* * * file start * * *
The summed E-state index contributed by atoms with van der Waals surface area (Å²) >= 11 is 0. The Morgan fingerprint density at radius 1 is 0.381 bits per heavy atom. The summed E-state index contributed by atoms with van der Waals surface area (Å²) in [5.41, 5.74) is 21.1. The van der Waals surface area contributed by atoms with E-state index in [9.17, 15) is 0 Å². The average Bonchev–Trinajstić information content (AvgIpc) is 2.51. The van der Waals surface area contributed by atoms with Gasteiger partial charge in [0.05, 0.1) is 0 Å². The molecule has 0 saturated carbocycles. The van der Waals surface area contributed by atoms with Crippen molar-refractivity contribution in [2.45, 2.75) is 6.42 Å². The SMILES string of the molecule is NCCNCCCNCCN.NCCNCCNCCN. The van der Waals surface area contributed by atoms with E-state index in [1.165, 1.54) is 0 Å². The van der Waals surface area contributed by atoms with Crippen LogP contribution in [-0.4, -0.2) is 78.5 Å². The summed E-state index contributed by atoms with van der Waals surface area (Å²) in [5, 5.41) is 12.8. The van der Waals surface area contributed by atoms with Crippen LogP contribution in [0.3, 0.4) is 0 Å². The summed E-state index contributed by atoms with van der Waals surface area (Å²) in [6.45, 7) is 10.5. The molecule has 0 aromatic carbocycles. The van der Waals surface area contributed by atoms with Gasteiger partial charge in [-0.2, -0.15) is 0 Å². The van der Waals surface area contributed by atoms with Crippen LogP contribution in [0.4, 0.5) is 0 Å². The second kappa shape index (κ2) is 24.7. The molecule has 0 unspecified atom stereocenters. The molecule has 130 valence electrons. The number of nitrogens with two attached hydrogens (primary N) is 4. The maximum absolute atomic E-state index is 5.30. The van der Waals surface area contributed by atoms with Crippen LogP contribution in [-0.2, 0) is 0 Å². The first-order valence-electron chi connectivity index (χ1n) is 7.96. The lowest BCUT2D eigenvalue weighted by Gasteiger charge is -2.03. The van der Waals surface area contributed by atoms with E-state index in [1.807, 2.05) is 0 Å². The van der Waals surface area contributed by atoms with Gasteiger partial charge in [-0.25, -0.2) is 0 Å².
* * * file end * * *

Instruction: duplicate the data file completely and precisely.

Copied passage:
The summed E-state index contributed by atoms with van der Waals surface area (Å²) >= 11 is 0. The Morgan fingerprint density at radius 1 is 0.381 bits per heavy atom. The summed E-state index contributed by atoms with van der Waals surface area (Å²) in [5.41, 5.74) is 21.1. The van der Waals surface area contributed by atoms with E-state index in [9.17, 15) is 0 Å². The average Bonchev–Trinajstić information content (AvgIpc) is 2.51. The van der Waals surface area contributed by atoms with Gasteiger partial charge in [0.05, 0.1) is 0 Å². The molecule has 0 saturated carbocycles. The van der Waals surface area contributed by atoms with Crippen molar-refractivity contribution in [2.45, 2.75) is 6.42 Å². The SMILES string of the molecule is NCCNCCCNCCN.NCCNCCNCCN. The van der Waals surface area contributed by atoms with E-state index in [1.165, 1.54) is 0 Å². The van der Waals surface area contributed by atoms with Crippen LogP contribution in [-0.4, -0.2) is 78.5 Å². The summed E-state index contributed by atoms with van der Waals surface area (Å²) in [5, 5.41) is 12.8. The van der Waals surface area contributed by atoms with Crippen LogP contribution in [0.3, 0.4) is 0 Å². The summed E-state index contributed by atoms with van der Waals surface area (Å²) in [6.45, 7) is 10.5. The molecule has 0 aromatic carbocycles. The van der Waals surface area contributed by atoms with Gasteiger partial charge in [-0.2, -0.15) is 0 Å². The van der Waals surface area contributed by atoms with Crippen LogP contribution in [0.4, 0.5) is 0 Å². The second kappa shape index (κ2) is 24.7. The molecule has 0 unspecified atom stereocenters. The molecule has 130 valence electrons. The number of nitrogens with two attached hydrogens (primary N) is 4. The maximum absolute atomic E-state index is 5.30. The van der Waals surface area contributed by atoms with Crippen LogP contribution in [-0.2, 0) is 0 Å². The first-order valence-electron chi connectivity index (χ1n) is 7.96. The lowest BCUT2D eigenvalue weighted by Gasteiger charge is -2.03. The van der Waals surface area contributed by atoms with E-state index in [1.807, 2.05) is 0 Å². The van der Waals surface area contributed by atoms with Gasteiger partial charge in [-0.25, -0.2) is 0 Å².